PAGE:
In this study, 105 patients were selected initially. Group A (n=35) was injected by using ketorolac, group B (n=35) triamcinolone and group C (n=35) betamethasone LA. The mean age of the patients was 37.38 [+ or -] 9.45 years with a range of 20-53 years old. Figure 1 indicates CONSORT flow diagram. The basic and clinical data for patients in the three groups were presented in Table 1.

Patients' performance scores based on the OSS were evaluated in three groups at different time intervals and shown in Table 2. As observed, there were significant differences in the patient performance between different follow-ups for each group, that is, the performance was significantly improved over time in all groups (p<0.001) (Figure 2). On the other hand, no significant difference was seen in the patient performance between the three groups at different follow-ups.

Table 3 shows the mean score of patients' pain based on VAS in three groups in four time intervals. The mean score of pain in all three groups decreased significantly over time (p<0.001) (Figure 3), while there was no difference between the groups at different times (Table 3).

The mean score of patients' performances in 0, 2, 4, and 6 weeks between three groups and based on age groups were also investigated. There was no significant difference between groups in all four-time intervals in patients under 40 years of age. In patients older than 40 years old, there was a significant difference between the groups at the second week (p=0.05) and the sixth week (p=0.03). There were no significant differences between the groups in men and women at any follow-ups.

In patients less than 40 years old, it was found that the mean score of pain was significantly different at the second week (p<0.001) and fourth week (p=0.001) between the three groups. In patients more than 40 years old, it was also observed that patients with injection of betamethasone significantly had a higher mean pain score in the second week compared with other groups (p=0.006). The significant higher score was still seen in the sixth week (p=0.04). On the other hand, the mean pain score in men in the fourth week was significantly lower in betamethasone group compared with other treatments (p=0.03).


According to the obtained results, patients' performance improved on the basis of OSS scores in all three groups during follow-up. In different weeks, there were no significant differences between the three groups in the performance. The pain score of patients also decreased with the administration of various drugs over time, although there was no difference between drugs in this case.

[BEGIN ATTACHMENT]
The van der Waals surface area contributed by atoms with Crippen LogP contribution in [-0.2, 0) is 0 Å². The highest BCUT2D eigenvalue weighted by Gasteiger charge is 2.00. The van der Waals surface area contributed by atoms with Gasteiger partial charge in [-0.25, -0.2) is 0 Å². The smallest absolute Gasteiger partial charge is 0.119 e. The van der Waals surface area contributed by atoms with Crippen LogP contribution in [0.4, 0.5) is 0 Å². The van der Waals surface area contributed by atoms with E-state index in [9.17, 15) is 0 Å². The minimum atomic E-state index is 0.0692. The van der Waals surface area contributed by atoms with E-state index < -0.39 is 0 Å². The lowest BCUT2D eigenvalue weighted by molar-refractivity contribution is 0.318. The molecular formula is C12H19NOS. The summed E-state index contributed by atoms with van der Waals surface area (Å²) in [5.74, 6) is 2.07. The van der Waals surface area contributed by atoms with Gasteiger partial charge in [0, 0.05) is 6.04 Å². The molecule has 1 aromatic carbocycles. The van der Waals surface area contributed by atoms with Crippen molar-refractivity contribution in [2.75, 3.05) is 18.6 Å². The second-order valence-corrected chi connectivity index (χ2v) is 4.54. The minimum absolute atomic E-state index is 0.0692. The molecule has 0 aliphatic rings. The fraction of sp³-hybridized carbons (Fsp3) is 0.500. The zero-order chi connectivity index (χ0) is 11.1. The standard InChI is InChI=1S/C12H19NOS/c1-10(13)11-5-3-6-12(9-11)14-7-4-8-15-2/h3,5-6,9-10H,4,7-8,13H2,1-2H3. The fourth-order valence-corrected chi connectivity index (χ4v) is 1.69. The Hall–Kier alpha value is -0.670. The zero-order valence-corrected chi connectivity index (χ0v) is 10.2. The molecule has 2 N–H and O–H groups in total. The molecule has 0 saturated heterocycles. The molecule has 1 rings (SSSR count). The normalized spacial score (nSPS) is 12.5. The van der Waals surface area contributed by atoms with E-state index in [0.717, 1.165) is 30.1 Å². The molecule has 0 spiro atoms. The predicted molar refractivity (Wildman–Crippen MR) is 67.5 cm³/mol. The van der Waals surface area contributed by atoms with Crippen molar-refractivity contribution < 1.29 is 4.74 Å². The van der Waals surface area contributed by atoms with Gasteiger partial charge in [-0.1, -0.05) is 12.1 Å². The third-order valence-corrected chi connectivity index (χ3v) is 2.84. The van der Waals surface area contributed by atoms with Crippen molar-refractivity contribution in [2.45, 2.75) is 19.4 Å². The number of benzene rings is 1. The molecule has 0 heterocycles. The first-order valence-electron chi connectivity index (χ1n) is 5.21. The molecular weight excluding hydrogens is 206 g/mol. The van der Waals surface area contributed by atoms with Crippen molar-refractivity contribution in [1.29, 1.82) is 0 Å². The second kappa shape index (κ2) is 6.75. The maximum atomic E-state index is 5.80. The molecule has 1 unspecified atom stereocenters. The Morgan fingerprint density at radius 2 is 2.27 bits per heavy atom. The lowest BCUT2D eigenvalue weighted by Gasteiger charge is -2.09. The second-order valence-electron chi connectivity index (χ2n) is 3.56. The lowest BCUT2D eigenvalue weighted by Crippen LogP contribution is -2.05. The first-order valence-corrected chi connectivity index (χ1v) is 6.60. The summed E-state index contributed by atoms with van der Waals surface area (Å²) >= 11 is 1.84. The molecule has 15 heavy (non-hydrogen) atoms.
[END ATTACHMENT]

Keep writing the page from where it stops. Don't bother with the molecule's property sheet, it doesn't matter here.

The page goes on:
Among all shoulder injuries, shoulder impingement syndrome is more common and is considered as the most common cause of pain and motion restriction in the shoulder region. In United States, 13.5% of the population aged 18-38 suffers from shoulder joint injury, that is, shoulder disorders are the third leading cause of referral to the treatment centers after shoulder and neck pain. [15] In this study performance of patients with shoulder impingement syndrome was improved by using injections of drugs such as ketorolac, triamcinolone and betamethasone. Since the shoulder joint is the most movable joint in the body and both groups of inactive components (Bony structures and ligaments) and the active components (Muscles) are involved in its stability, [16] the treatment gives the patient satisfaction and returns them to the daily activity. In a clinical trial study by Min et al. [17] on 32 patients with diagnosis of shoulder impingement syndrome, patients were injected with triamcinolone and ketorolac. After one month of follow-up, in both groups, the range of motion increased, and the pain of the patients decreased significantly. By performing intergroup analysis, it was found that ketorolac injection had a better recovery than triamcinolone. [17]

In the present study, it has been shown that the use of ketorolac, as a NSAID, does not differ with corticosteroids, such as triamcinolone and betamethasone. In 2003, Buchbinder et al. systematically reviewed the effect of NSAIDs and corticosteroids and found that corticosteroid injections had no superiority to NSAIDs. Major research on the treatment of shoulder impingement syndrome is based on physiotherapy and various exercises. Therefore, a few studies have been conducted to compare different drugs in the treatment of this disorder. According to the results of the present study (Showing no significant difference in the efficacy between ketorolac and other two corticosteroids), and also due to less side effects of the NSAID drug, it can be recommended to use NSAIDs in improving the performance of patients.

In addition, Aksakal et al. [18] investigated the effect of betamethasone injection and lornoxicam in performance of patients with shoulder impingement syndrome. They reported that a single dose of subacromial lornoxicam injection had a better improvement in comparison with betamethasone at the second week. In addition, lornoxicam injection improved performance of patients faster. [18] In the above studies, it has been argued that NSAIDs respond better than corticosteroids. In contrast, in a study by Onat et al, they found that the kinesiotaping group and the corticosteroid group had a better range of motion than the NSAID group. [19] This study showed that injection of drugs such as ketorolac, triamcinolone or betamethasone can reduce pain in the patients. In this disease, pain occurs due to entrapment of bursa. [20] In another study, Yegane et al. [21] investigated the effect of local corticosteroid injection and physiotherapy on the severity of pain, range of motion and muscle strength in patients with shoulder impingement syndrome. They indicated a significant improvement in pain intensity and the range of motion in the two groups. They also found that local corticosteroid injection is effective in short-term, while physiotherapy has better results in long-term. [22]